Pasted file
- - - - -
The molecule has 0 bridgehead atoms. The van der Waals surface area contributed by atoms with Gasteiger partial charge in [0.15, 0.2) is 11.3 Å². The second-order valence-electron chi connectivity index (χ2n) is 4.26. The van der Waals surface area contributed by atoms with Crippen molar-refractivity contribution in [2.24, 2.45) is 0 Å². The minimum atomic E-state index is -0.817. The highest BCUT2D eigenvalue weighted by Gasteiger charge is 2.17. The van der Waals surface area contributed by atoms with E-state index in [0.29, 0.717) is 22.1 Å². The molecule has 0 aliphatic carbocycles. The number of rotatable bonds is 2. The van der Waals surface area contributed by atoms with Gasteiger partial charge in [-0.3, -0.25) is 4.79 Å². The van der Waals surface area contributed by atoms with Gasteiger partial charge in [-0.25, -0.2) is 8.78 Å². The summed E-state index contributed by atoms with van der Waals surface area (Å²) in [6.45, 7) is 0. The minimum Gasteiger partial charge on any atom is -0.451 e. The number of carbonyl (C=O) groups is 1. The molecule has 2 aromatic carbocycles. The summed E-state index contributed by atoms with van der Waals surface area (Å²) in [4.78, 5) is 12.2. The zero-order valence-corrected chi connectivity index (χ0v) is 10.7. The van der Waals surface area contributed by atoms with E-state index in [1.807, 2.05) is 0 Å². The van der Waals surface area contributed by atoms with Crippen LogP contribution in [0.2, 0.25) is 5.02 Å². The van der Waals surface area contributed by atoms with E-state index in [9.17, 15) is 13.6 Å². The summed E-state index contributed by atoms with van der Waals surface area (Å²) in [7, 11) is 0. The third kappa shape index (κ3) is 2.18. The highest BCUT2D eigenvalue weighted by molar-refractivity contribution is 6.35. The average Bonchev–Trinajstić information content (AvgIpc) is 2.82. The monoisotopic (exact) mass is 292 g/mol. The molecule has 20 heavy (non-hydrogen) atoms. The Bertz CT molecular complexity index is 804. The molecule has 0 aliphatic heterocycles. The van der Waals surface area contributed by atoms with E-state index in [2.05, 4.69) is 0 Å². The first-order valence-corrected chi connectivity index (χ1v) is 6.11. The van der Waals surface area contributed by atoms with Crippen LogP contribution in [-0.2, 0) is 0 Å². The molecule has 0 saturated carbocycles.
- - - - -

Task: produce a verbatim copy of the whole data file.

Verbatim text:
The molecule has 0 bridgehead atoms. The van der Waals surface area contributed by atoms with Gasteiger partial charge in [0.15, 0.2) is 11.3 Å². The second-order valence-electron chi connectivity index (χ2n) is 4.26. The van der Waals surface area contributed by atoms with Crippen molar-refractivity contribution in [2.24, 2.45) is 0 Å². The minimum atomic E-state index is -0.817. The highest BCUT2D eigenvalue weighted by Gasteiger charge is 2.17. The van der Waals surface area contributed by atoms with E-state index in [0.29, 0.717) is 22.1 Å². The molecule has 0 aliphatic carbocycles. The number of rotatable bonds is 2. The van der Waals surface area contributed by atoms with Gasteiger partial charge in [-0.3, -0.25) is 4.79 Å². The van der Waals surface area contributed by atoms with Gasteiger partial charge in [-0.25, -0.2) is 8.78 Å². The summed E-state index contributed by atoms with van der Waals surface area (Å²) in [6.45, 7) is 0. The minimum Gasteiger partial charge on any atom is -0.451 e. The number of carbonyl (C=O) groups is 1. The molecule has 2 aromatic carbocycles. The summed E-state index contributed by atoms with van der Waals surface area (Å²) in [4.78, 5) is 12.2. The zero-order valence-corrected chi connectivity index (χ0v) is 10.7. The van der Waals surface area contributed by atoms with E-state index in [1.807, 2.05) is 0 Å². The van der Waals surface area contributed by atoms with Crippen LogP contribution in [0.2, 0.25) is 5.02 Å². The van der Waals surface area contributed by atoms with E-state index in [9.17, 15) is 13.6 Å². The summed E-state index contributed by atoms with van der Waals surface area (Å²) in [7, 11) is 0. The third kappa shape index (κ3) is 2.18. The highest BCUT2D eigenvalue weighted by molar-refractivity contribution is 6.35. The average Bonchev–Trinajstić information content (AvgIpc) is 2.82. The monoisotopic (exact) mass is 292 g/mol. The molecule has 20 heavy (non-hydrogen) atoms. The Bertz CT molecular complexity index is 804. The molecule has 0 aliphatic heterocycles. The van der Waals surface area contributed by atoms with E-state index in [2.05, 4.69) is 0 Å². The first-order valence-corrected chi connectivity index (χ1v) is 6.11. The van der Waals surface area contributed by atoms with Crippen LogP contribution in [-0.2, 0) is 0 Å². The molecule has 0 saturated carbocycles.